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alaska native tribal health consortium

Alaska Native “Strike Force” Community Observes Earth Day with Improved Water Service

The rural Native village of Kasaan is located in Southeast Alaska and is nearly 700 miles north of Seattle. Earth Day 2013 highlighted USDA Rural Development’s efforts to improve environmental and health conditions in rural Alaskan communities.  Part of that effort is the successful completion of the Kasaan Water Project.

Secretary Tom Vilsack announced funding of the project in the summer of 2011.  The funding was provided through USDA’s Rural Alaska Village Grant (RAVG) program. The project is another successful culmination in the partnerships between USDA, the State of Alaska, the Indian Health Service and the Alaska Native Tribal Health Consortium (ANTHC).  The new infrastructure was put into operation after a final inspection on March 20th.

USDA Funding Brings Clean Water, Sanitation, Into the Rural Village Homes of Alaska Natives

The thought of having to hand-carry a honey bucket, (a five gallon pail filled with human waste) out of your house and dump it to an outdoor common collection container in winter temperatures that drop to -55 °F, is an unpleasant scenario. For some residents in the community of Lower Kalskag, and other rural Alaskan communities, this is a reality.  They have no indoor plumbing, and no indoor hot or cold running water.

The community of Lower Kalskag, Alaska, is remotely located 350 miles west of Anchorage in a persistent poverty area. This small, predominantly Alaska Native community has a population of around 280 and roughly fifty percent of its homes still lack adequate sanitation systems. The lack of sanitation services is a dire health and safety issue faced daily by a number of rural Alaska residents.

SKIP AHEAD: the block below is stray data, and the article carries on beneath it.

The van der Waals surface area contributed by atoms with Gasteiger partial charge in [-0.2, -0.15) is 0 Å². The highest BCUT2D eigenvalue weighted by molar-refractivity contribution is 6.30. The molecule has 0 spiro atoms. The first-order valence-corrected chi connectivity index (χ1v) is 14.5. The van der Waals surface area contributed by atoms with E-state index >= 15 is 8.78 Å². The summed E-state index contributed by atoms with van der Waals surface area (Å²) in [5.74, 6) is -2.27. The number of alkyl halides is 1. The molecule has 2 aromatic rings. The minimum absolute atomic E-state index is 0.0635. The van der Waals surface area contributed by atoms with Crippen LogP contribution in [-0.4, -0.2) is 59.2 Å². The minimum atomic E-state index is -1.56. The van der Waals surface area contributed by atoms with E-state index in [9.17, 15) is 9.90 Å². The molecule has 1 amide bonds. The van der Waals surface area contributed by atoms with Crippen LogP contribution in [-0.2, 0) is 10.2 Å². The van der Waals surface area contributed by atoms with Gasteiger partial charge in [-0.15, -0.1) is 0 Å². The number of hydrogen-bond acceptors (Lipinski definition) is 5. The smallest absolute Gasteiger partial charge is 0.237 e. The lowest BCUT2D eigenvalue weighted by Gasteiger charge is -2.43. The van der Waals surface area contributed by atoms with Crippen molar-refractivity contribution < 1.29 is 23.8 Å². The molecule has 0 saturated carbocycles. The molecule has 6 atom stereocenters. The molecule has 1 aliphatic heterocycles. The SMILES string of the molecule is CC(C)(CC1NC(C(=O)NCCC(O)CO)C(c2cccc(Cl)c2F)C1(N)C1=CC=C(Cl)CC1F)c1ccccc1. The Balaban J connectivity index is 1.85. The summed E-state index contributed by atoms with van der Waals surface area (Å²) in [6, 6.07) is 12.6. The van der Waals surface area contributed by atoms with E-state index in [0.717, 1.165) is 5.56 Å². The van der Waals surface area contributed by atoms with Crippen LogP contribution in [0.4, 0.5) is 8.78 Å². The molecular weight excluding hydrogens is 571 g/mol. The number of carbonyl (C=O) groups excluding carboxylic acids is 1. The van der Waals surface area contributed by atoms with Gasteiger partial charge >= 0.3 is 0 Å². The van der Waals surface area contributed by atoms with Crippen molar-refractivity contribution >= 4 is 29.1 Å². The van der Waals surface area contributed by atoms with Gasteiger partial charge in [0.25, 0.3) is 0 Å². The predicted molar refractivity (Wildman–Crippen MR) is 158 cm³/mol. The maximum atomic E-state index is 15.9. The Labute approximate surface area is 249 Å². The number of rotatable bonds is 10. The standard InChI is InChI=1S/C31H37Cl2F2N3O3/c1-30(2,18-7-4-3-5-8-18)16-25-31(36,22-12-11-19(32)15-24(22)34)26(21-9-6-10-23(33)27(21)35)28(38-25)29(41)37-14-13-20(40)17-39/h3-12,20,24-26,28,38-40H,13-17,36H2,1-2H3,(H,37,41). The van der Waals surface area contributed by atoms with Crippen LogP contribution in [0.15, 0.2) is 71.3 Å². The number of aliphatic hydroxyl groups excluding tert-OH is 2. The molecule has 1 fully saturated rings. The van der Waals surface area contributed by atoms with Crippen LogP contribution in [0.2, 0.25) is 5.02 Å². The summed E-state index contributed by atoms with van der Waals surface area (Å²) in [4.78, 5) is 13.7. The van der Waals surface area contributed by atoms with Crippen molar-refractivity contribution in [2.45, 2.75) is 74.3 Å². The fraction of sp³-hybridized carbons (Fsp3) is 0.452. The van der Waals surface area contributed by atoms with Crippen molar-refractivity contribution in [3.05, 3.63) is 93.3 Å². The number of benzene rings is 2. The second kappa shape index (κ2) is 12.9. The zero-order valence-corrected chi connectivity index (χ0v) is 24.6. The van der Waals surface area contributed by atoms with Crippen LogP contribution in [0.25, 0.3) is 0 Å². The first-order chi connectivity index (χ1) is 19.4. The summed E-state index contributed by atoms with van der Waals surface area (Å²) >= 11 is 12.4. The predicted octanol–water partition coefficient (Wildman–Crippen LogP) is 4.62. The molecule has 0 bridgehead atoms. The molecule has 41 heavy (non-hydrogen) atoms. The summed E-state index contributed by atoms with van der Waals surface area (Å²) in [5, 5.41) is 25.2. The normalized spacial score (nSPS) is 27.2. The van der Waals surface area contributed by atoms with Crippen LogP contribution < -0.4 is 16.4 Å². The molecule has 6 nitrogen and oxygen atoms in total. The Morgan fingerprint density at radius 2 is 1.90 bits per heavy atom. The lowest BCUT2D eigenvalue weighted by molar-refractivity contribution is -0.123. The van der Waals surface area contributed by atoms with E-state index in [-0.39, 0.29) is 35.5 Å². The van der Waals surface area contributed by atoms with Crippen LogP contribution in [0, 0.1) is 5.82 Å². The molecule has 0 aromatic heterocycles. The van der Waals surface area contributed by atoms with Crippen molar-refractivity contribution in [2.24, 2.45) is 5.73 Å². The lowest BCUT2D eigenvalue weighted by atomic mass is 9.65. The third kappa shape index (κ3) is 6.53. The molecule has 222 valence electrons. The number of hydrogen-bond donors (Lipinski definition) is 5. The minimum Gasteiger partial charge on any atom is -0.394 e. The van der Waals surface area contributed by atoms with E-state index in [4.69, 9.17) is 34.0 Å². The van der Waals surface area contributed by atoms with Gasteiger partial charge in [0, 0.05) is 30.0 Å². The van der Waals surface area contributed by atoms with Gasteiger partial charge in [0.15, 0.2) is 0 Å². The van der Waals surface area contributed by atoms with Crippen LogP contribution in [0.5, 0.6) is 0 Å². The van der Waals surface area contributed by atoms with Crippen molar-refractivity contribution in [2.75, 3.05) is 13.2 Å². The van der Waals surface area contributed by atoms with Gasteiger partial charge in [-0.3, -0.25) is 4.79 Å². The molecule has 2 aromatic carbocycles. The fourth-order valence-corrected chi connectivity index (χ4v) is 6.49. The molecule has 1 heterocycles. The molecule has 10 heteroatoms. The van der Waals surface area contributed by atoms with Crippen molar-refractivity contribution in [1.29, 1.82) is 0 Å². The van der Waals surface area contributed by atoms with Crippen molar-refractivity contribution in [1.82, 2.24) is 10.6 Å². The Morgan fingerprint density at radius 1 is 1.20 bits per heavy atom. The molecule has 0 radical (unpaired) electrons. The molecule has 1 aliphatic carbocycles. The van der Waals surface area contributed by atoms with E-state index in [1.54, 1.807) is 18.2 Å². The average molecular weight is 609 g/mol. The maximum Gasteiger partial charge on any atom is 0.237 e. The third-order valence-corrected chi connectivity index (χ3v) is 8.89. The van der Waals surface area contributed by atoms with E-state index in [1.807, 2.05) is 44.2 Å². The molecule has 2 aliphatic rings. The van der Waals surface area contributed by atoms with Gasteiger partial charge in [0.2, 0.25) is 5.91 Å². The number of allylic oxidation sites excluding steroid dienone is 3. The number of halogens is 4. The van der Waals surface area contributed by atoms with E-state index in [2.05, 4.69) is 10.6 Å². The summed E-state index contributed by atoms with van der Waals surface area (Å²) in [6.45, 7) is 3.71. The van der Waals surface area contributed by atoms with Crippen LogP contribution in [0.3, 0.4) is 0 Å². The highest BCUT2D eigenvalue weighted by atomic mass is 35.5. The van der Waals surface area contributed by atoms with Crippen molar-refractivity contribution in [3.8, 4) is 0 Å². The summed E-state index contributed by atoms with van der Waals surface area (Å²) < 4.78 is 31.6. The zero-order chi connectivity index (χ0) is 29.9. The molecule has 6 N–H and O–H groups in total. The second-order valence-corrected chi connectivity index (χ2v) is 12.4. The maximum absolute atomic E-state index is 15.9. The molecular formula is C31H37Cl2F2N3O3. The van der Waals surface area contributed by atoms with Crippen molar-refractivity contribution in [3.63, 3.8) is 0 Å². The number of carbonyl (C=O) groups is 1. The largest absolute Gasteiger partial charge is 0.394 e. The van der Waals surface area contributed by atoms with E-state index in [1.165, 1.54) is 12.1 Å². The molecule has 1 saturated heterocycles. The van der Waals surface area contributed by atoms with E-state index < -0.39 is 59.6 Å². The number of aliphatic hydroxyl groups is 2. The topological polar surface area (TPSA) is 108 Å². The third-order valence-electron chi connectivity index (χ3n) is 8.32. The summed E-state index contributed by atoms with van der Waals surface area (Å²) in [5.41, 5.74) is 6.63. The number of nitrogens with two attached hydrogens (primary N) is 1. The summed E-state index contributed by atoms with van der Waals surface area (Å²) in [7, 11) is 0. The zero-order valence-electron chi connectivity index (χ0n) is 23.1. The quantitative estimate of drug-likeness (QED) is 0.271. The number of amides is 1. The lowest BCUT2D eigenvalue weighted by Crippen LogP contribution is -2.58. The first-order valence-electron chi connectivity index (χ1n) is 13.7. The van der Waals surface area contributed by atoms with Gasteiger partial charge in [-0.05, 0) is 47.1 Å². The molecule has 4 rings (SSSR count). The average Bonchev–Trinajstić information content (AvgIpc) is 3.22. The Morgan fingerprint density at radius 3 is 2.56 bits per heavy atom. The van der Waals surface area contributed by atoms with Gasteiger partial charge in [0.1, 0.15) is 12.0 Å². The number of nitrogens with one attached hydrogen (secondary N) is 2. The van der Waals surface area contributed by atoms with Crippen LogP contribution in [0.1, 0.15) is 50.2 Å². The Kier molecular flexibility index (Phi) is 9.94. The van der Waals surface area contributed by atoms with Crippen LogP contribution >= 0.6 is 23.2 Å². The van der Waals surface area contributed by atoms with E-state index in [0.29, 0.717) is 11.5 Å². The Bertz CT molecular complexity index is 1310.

Thanks to USDA, Rural Alaskan Native Villages are Receiving Safe Water for the First Time

Many communities in remote rural Alaska are only accessible by plane or boat and essentially inaccessible during the long, hard winters. They lag far behind the lower 48 states in having safe and dependable drinking water and suitable waste disposal systems available.  The Rural Alaska Village Grant (RAVG) program supports the development and construction of water and wastewater systems to correct dire health and sanitation conditions in those villages. I had the recent opportunity to accompany USDA Water and Environmental Program RAVG Manager Tasha Deardorff and other program partners on site visits of two such remote rural communities to check the status of current projects.

It’s nearly 400 miles from Anchorage to Bethel, the regional hub.  Our first destination from Bethel was the remote Native village of Toksook  Bay some 114 miles away.  We were greeted by a resident who transported us via four-wheeler  (all terain vehicle) to the city office.

USDA Announces Streamlining of Program to Improve Water Quality in Alaska Rural Villages

Yesterday, USDA Rural Development in the State of Alaska hosted the official signing of a Memorandum of Understanding (MOU) with Rural Alaska Village grant (RAVG) program partners.  The MOU partners, which include the State of Alaska Department of Environmental Conservation (SOA DEC), Alaska Native Tribal Health Consortium (ANTHC), and the Indian Health Service (IHS), are essential in the continued effort to bring safe water and waste systems to rural Alaskan communities.